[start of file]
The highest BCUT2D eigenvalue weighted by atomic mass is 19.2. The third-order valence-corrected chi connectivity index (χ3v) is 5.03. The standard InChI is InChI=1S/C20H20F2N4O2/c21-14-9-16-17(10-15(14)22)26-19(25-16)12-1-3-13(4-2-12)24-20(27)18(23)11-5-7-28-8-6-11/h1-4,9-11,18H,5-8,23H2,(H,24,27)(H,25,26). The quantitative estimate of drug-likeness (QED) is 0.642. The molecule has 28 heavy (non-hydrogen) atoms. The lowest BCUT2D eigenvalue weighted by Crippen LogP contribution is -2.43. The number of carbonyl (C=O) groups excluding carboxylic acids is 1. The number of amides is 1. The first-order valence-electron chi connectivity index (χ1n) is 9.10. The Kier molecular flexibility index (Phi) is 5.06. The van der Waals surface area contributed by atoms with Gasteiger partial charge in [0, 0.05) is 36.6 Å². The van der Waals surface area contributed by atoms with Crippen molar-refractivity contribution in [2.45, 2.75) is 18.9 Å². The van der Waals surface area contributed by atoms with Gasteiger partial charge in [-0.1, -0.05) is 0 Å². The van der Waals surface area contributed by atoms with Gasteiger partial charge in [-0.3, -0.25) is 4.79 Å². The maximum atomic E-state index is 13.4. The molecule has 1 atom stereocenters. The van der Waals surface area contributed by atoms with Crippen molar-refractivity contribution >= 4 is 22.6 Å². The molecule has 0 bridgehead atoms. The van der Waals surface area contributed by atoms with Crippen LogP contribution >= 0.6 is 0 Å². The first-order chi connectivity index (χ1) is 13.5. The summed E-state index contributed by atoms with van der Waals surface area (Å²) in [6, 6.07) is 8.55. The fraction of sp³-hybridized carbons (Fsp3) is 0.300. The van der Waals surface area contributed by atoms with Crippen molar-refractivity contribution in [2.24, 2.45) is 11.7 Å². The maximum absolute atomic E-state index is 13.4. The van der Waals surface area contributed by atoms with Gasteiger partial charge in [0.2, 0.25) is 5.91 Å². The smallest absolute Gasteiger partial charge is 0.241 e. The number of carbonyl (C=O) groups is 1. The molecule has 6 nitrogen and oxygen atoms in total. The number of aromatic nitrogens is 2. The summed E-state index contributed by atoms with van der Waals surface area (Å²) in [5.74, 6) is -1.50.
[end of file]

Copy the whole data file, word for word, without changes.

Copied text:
The highest BCUT2D eigenvalue weighted by atomic mass is 19.2. The third-order valence-corrected chi connectivity index (χ3v) is 5.03. The standard InChI is InChI=1S/C20H20F2N4O2/c21-14-9-16-17(10-15(14)22)26-19(25-16)12-1-3-13(4-2-12)24-20(27)18(23)11-5-7-28-8-6-11/h1-4,9-11,18H,5-8,23H2,(H,24,27)(H,25,26). The quantitative estimate of drug-likeness (QED) is 0.642. The molecule has 28 heavy (non-hydrogen) atoms. The lowest BCUT2D eigenvalue weighted by Crippen LogP contribution is -2.43. The number of carbonyl (C=O) groups excluding carboxylic acids is 1. The number of amides is 1. The first-order valence-electron chi connectivity index (χ1n) is 9.10. The Kier molecular flexibility index (Phi) is 5.06. The van der Waals surface area contributed by atoms with Gasteiger partial charge in [0, 0.05) is 36.6 Å². The van der Waals surface area contributed by atoms with Crippen molar-refractivity contribution in [2.45, 2.75) is 18.9 Å². The van der Waals surface area contributed by atoms with Gasteiger partial charge in [-0.1, -0.05) is 0 Å². The van der Waals surface area contributed by atoms with Gasteiger partial charge in [-0.3, -0.25) is 4.79 Å². The maximum atomic E-state index is 13.4. The molecule has 1 atom stereocenters. The van der Waals surface area contributed by atoms with Crippen molar-refractivity contribution >= 4 is 22.6 Å². The molecule has 0 bridgehead atoms. The van der Waals surface area contributed by atoms with Crippen LogP contribution >= 0.6 is 0 Å². The first-order chi connectivity index (χ1) is 13.5. The summed E-state index contributed by atoms with van der Waals surface area (Å²) in [6, 6.07) is 8.55. The fraction of sp³-hybridized carbons (Fsp3) is 0.300. The van der Waals surface area contributed by atoms with Crippen molar-refractivity contribution in [2.24, 2.45) is 11.7 Å². The maximum absolute atomic E-state index is 13.4. The van der Waals surface area contributed by atoms with Gasteiger partial charge in [0.2, 0.25) is 5.91 Å². The smallest absolute Gasteiger partial charge is 0.241 e. The number of carbonyl (C=O) groups is 1. The molecule has 6 nitrogen and oxygen atoms in total. The number of aromatic nitrogens is 2. The summed E-state index contributed by atoms with van der Waals surface area (Å²) in [5.74, 6) is -1.50.